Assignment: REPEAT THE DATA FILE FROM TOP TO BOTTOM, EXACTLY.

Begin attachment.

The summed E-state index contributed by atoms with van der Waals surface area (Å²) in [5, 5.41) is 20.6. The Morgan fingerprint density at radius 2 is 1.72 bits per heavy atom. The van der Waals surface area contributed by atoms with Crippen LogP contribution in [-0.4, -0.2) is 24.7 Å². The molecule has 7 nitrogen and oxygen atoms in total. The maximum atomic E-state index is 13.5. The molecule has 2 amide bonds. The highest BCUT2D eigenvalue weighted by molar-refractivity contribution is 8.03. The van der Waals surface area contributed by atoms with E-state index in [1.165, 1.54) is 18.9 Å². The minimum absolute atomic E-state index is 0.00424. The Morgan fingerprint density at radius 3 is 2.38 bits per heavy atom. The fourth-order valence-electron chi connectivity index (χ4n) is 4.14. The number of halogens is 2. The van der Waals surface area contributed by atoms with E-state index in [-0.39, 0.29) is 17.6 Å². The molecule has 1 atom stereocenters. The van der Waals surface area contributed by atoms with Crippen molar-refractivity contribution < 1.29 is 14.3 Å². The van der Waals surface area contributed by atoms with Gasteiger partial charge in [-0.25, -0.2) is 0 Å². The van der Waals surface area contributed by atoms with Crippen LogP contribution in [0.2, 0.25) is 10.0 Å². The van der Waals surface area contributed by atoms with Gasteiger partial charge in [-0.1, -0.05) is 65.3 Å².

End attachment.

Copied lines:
The summed E-state index contributed by atoms with van der Waals surface area (Å²) in [5, 5.41) is 20.6. The Morgan fingerprint density at radius 2 is 1.72 bits per heavy atom. The van der Waals surface area contributed by atoms with Crippen LogP contribution in [-0.4, -0.2) is 24.7 Å². The molecule has 7 nitrogen and oxygen atoms in total. The maximum atomic E-state index is 13.5. The molecule has 2 amide bonds. The highest BCUT2D eigenvalue weighted by molar-refractivity contribution is 8.03. The van der Waals surface area contributed by atoms with E-state index in [1.165, 1.54) is 18.9 Å². The minimum absolute atomic E-state index is 0.00424. The Morgan fingerprint density at radius 3 is 2.38 bits per heavy atom. The fourth-order valence-electron chi connectivity index (χ4n) is 4.14. The number of halogens is 2. The van der Waals surface area contributed by atoms with E-state index in [-0.39, 0.29) is 17.6 Å². The molecule has 1 atom stereocenters. The van der Waals surface area contributed by atoms with Crippen molar-refractivity contribution < 1.29 is 14.3 Å². The van der Waals surface area contributed by atoms with Gasteiger partial charge in [-0.25, -0.2) is 0 Å². The van der Waals surface area contributed by atoms with Crippen LogP contribution in [0.2, 0.25) is 10.0 Å². The van der Waals surface area contributed by atoms with Gasteiger partial charge in [-0.1, -0.05) is 65.3 Å².